Modeling pathogenesis of primary liver cancer in lineage-specific mouse cell types

Ágnes Holczbauer, Valentina M. Factor, Jesper B. Andersen, Jens U. Marquardt, David E. Kleiner, Chiara Raggi, Mitsuteru Kitade, Daekwan Seo, Hirofumi Akita, Marian E. Durkin, Snorri S. Thorgeirsson*

*Korrespondierende/r Autor/-in für diese Arbeit
113 Zitate (Scopus)


Background & Aims: Human primary liver cancer is classified into biologically distinct subgroups based on cellular origin. Liver cancer stem cells (CSCs) have been recently described. We investigated the ability of distinct lineages of hepatic cells to become liver CSCs and the phenotypic and genetic heterogeneity of primary liver cancer. Methods: We transduced mouse primary hepatic progenitor cells, lineage-committed hepatoblasts, and differentiated adult hepatocytes with transgenes encoding oncogenic H-Ras and SV40LT. The CSC properties of transduced cells and their ability to form tumors were tested by standard in vitro and in vivo assays and transcriptome profiling. Results: Irrespective of origin, all transduced cells acquired markers of CSC/progenitor cells, side populations, and self-renewal capacity in vitro. They also formed a broad spectrum of liver tumors, ranging from cholangiocarcinoma to hepatocellular carcinoma, which resembled human liver tumors, based on genomic and histologic analyses. The tumor cells coexpressed hepatocyte (hepatocyte nuclear factor 4α), progenitor/biliary (keratin 19, epithelial cell adhesion molecule, A6), and mesenchymal (vimentin) markers and showed dysregulation of genes that control the epithelial-mesenchymal transition. Gene expression analyses could distinguish tumors of different cellular origin, indicating the contribution of lineage stage-dependent genetic changes to malignant transformation. Activation of c-Myc and its target genes was required to reprogram adult hepatocytes into CSCs and for tumors to develop. Stable knockdown of c-Myc in transformed adult hepatocytes reduced their CSC properties in vitro and suppressed growth of tumors in immunodeficient mice. Conclusions: Any cell type in the mouse hepatic lineage can undergo oncogenic reprogramming into a CSC by activating different cell type-specific pathways. Identification of common and cell of origin-specific phenotypic and genetic changes could provide new therapeutic targets for liver cancer.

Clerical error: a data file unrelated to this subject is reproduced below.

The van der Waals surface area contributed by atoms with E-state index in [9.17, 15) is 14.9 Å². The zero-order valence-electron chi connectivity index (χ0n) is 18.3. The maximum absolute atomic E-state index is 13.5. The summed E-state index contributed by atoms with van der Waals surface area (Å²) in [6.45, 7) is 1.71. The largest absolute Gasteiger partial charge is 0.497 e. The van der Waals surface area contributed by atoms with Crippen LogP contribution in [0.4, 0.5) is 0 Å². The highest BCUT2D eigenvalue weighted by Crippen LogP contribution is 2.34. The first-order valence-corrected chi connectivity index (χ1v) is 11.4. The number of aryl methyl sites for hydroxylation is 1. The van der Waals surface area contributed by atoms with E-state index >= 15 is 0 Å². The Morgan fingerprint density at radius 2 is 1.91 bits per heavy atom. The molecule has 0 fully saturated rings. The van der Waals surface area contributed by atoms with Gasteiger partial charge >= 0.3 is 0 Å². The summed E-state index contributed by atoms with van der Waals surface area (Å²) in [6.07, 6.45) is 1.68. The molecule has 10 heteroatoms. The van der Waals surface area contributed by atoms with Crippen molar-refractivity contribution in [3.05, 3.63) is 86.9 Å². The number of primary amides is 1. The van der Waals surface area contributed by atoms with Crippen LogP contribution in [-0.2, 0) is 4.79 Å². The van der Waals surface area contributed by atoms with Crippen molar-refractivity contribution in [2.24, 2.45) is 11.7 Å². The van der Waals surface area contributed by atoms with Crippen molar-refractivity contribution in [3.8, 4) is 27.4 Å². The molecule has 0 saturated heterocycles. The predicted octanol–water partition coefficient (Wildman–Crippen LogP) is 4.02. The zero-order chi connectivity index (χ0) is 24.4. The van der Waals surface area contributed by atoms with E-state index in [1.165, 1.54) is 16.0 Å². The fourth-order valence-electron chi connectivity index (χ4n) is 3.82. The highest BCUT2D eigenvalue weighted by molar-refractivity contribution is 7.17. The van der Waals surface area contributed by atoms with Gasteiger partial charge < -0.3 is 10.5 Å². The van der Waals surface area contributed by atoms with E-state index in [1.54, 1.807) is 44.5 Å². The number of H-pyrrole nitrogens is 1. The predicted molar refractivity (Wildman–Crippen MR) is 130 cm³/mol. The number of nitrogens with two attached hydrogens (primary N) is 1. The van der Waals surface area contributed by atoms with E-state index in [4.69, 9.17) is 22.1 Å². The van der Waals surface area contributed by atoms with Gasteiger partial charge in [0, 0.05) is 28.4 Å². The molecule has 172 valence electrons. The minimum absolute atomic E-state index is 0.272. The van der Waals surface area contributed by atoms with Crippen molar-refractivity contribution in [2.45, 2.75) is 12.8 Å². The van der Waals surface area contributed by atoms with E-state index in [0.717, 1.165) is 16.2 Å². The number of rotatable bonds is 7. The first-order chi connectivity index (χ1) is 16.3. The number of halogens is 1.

Seiten (von - bis)221-231
PublikationsstatusVeröffentlicht - 07.2013


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